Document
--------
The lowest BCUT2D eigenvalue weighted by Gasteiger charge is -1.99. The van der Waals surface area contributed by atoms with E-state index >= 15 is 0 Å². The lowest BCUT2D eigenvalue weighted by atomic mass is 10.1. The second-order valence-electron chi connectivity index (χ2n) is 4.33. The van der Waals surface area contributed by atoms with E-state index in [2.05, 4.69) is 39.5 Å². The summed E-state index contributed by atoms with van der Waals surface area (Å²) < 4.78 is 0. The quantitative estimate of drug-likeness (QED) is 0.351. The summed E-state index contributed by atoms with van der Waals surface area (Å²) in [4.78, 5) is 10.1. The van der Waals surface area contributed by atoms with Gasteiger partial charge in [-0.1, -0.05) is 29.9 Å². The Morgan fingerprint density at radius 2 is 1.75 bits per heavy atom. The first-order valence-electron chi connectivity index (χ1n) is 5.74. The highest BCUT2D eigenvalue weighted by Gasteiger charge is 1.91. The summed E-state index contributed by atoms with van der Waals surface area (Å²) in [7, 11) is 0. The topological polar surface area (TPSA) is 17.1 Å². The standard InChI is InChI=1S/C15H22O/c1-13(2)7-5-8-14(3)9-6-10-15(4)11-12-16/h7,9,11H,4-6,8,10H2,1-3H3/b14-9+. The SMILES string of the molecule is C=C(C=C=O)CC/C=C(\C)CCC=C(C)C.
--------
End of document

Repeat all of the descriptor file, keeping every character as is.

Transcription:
The lowest BCUT2D eigenvalue weighted by Gasteiger charge is -1.99. The van der Waals surface area contributed by atoms with E-state index >= 15 is 0 Å². The lowest BCUT2D eigenvalue weighted by atomic mass is 10.1. The second-order valence-electron chi connectivity index (χ2n) is 4.33. The van der Waals surface area contributed by atoms with E-state index in [2.05, 4.69) is 39.5 Å². The summed E-state index contributed by atoms with van der Waals surface area (Å²) < 4.78 is 0. The quantitative estimate of drug-likeness (QED) is 0.351. The summed E-state index contributed by atoms with van der Waals surface area (Å²) in [4.78, 5) is 10.1. The van der Waals surface area contributed by atoms with Gasteiger partial charge in [-0.1, -0.05) is 29.9 Å². The Morgan fingerprint density at radius 2 is 1.75 bits per heavy atom. The first-order valence-electron chi connectivity index (χ1n) is 5.74. The highest BCUT2D eigenvalue weighted by Gasteiger charge is 1.91. The summed E-state index contributed by atoms with van der Waals surface area (Å²) in [7, 11) is 0. The topological polar surface area (TPSA) is 17.1 Å². The standard InChI is InChI=1S/C15H22O/c1-13(2)7-5-8-14(3)9-6-10-15(4)11-12-16/h7,9,11H,4-6,8,10H2,1-3H3/b14-9+. The SMILES string of the molecule is C=C(C=C=O)CC/C=C(\C)CCC=C(C)C.